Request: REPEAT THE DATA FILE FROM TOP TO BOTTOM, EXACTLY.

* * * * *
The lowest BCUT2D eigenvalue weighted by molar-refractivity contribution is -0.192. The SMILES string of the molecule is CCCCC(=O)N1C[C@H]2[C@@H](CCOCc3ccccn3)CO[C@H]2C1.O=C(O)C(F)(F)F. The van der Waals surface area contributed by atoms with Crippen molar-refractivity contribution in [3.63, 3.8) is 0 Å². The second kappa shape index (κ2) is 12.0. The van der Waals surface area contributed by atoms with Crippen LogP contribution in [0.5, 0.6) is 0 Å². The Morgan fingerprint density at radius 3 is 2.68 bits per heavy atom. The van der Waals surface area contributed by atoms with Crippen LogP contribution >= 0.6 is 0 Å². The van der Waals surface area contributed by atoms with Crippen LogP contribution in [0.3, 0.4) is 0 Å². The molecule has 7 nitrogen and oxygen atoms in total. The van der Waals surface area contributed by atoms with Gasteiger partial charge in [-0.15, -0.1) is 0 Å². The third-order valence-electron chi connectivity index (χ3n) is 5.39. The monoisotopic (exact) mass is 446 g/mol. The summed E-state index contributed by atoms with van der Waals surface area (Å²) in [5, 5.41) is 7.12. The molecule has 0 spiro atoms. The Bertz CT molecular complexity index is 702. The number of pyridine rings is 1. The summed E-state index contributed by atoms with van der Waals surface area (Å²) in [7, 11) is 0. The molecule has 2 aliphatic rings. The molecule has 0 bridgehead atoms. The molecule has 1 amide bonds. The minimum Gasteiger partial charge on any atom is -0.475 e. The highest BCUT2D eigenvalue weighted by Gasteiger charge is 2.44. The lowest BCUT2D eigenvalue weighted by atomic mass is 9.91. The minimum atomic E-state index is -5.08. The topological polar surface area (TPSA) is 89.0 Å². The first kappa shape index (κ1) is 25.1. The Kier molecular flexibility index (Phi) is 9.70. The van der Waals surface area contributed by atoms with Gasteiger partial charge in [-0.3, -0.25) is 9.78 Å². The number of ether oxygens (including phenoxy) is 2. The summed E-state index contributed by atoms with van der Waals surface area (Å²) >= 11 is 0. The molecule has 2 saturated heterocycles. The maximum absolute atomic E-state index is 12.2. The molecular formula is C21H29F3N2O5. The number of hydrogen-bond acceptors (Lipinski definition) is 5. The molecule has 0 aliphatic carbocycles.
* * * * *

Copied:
The lowest BCUT2D eigenvalue weighted by molar-refractivity contribution is -0.192. The SMILES string of the molecule is CCCCC(=O)N1C[C@H]2[C@@H](CCOCc3ccccn3)CO[C@H]2C1.O=C(O)C(F)(F)F. The van der Waals surface area contributed by atoms with Crippen molar-refractivity contribution in [3.63, 3.8) is 0 Å². The second kappa shape index (κ2) is 12.0. The van der Waals surface area contributed by atoms with Crippen LogP contribution in [0.5, 0.6) is 0 Å². The Morgan fingerprint density at radius 3 is 2.68 bits per heavy atom. The van der Waals surface area contributed by atoms with Crippen LogP contribution >= 0.6 is 0 Å². The van der Waals surface area contributed by atoms with Crippen LogP contribution in [0.3, 0.4) is 0 Å². The molecule has 7 nitrogen and oxygen atoms in total. The van der Waals surface area contributed by atoms with Gasteiger partial charge in [-0.15, -0.1) is 0 Å². The third-order valence-electron chi connectivity index (χ3n) is 5.39. The monoisotopic (exact) mass is 446 g/mol. The summed E-state index contributed by atoms with van der Waals surface area (Å²) in [5, 5.41) is 7.12. The molecule has 0 spiro atoms. The Bertz CT molecular complexity index is 702. The number of pyridine rings is 1. The summed E-state index contributed by atoms with van der Waals surface area (Å²) in [7, 11) is 0. The molecule has 2 aliphatic rings. The molecule has 0 bridgehead atoms. The molecule has 1 amide bonds. The minimum Gasteiger partial charge on any atom is -0.475 e. The highest BCUT2D eigenvalue weighted by Gasteiger charge is 2.44. The lowest BCUT2D eigenvalue weighted by atomic mass is 9.91. The minimum atomic E-state index is -5.08. The topological polar surface area (TPSA) is 89.0 Å². The first kappa shape index (κ1) is 25.1. The Kier molecular flexibility index (Phi) is 9.70. The van der Waals surface area contributed by atoms with Gasteiger partial charge in [-0.3, -0.25) is 9.78 Å². The number of ether oxygens (including phenoxy) is 2. The summed E-state index contributed by atoms with van der Waals surface area (Å²) >= 11 is 0. The molecule has 2 saturated heterocycles. The maximum absolute atomic E-state index is 12.2. The molecular formula is C21H29F3N2O5. The number of hydrogen-bond acceptors (Lipinski definition) is 5. The molecule has 0 aliphatic carbocycles.